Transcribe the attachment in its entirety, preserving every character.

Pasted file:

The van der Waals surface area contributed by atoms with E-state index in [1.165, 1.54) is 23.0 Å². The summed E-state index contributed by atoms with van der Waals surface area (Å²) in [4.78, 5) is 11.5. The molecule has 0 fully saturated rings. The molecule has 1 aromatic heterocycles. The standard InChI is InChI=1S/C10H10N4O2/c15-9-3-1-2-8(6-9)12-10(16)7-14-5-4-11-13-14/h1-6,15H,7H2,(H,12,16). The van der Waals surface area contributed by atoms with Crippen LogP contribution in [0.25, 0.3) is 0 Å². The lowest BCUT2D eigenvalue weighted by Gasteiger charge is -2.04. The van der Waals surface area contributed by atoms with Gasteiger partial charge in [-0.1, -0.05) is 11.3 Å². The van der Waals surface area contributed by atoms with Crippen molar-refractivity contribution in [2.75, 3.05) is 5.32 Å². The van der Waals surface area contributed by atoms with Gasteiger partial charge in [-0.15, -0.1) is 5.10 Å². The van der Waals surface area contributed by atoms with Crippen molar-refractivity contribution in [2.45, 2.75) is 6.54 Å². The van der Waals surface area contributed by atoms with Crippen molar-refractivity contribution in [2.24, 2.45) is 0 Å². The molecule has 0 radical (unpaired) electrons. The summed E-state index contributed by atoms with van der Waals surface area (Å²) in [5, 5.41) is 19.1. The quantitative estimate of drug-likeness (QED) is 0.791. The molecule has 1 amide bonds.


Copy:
The van der Waals surface area contributed by atoms with E-state index in [1.165, 1.54) is 23.0 Å². The summed E-state index contributed by atoms with van der Waals surface area (Å²) in [4.78, 5) is 11.5. The molecule has 0 fully saturated rings. The molecule has 1 aromatic heterocycles. The standard InChI is InChI=1S/C10H10N4O2/c15-9-3-1-2-8(6-9)12-10(16)7-14-5-4-11-13-14/h1-6,15H,7H2,(H,12,16). The van der Waals surface area contributed by atoms with Crippen LogP contribution in [0.25, 0.3) is 0 Å². The lowest BCUT2D eigenvalue weighted by Gasteiger charge is -2.04. The van der Waals surface area contributed by atoms with Gasteiger partial charge in [-0.1, -0.05) is 11.3 Å². The van der Waals surface area contributed by atoms with Crippen molar-refractivity contribution in [2.75, 3.05) is 5.32 Å². The van der Waals surface area contributed by atoms with Gasteiger partial charge in [-0.15, -0.1) is 5.10 Å². The van der Waals surface area contributed by atoms with Crippen molar-refractivity contribution in [2.45, 2.75) is 6.54 Å². The van der Waals surface area contributed by atoms with Crippen molar-refractivity contribution in [2.24, 2.45) is 0 Å². The molecule has 0 radical (unpaired) electrons. The summed E-state index contributed by atoms with van der Waals surface area (Å²) in [5, 5.41) is 19.1. The quantitative estimate of drug-likeness (QED) is 0.791. The molecule has 1 amide bonds.